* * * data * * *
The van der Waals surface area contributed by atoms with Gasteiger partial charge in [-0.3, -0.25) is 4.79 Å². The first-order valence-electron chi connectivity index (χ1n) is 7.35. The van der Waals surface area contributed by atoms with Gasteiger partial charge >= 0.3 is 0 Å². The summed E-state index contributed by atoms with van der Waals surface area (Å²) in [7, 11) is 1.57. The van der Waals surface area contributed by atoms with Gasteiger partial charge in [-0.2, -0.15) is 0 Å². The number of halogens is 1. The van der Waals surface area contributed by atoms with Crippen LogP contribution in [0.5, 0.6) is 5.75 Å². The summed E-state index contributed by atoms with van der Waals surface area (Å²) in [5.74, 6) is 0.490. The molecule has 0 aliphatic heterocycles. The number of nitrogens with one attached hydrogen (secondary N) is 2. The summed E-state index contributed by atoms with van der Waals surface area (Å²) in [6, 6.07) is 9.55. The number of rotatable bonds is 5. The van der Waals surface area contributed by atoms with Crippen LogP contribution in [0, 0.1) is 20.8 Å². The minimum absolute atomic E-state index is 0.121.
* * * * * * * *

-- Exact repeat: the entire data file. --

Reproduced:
The van der Waals surface area contributed by atoms with Gasteiger partial charge in [-0.3, -0.25) is 4.79 Å². The first-order valence-electron chi connectivity index (χ1n) is 7.35. The van der Waals surface area contributed by atoms with Gasteiger partial charge >= 0.3 is 0 Å². The summed E-state index contributed by atoms with van der Waals surface area (Å²) in [7, 11) is 1.57. The van der Waals surface area contributed by atoms with Gasteiger partial charge in [-0.2, -0.15) is 0 Å². The number of halogens is 1. The van der Waals surface area contributed by atoms with Crippen LogP contribution in [0.5, 0.6) is 5.75 Å². The summed E-state index contributed by atoms with van der Waals surface area (Å²) in [5.74, 6) is 0.490. The molecule has 0 aliphatic heterocycles. The number of nitrogens with one attached hydrogen (secondary N) is 2. The summed E-state index contributed by atoms with van der Waals surface area (Å²) in [6, 6.07) is 9.55. The number of rotatable bonds is 5. The van der Waals surface area contributed by atoms with Crippen LogP contribution in [0, 0.1) is 20.8 Å². The minimum absolute atomic E-state index is 0.121.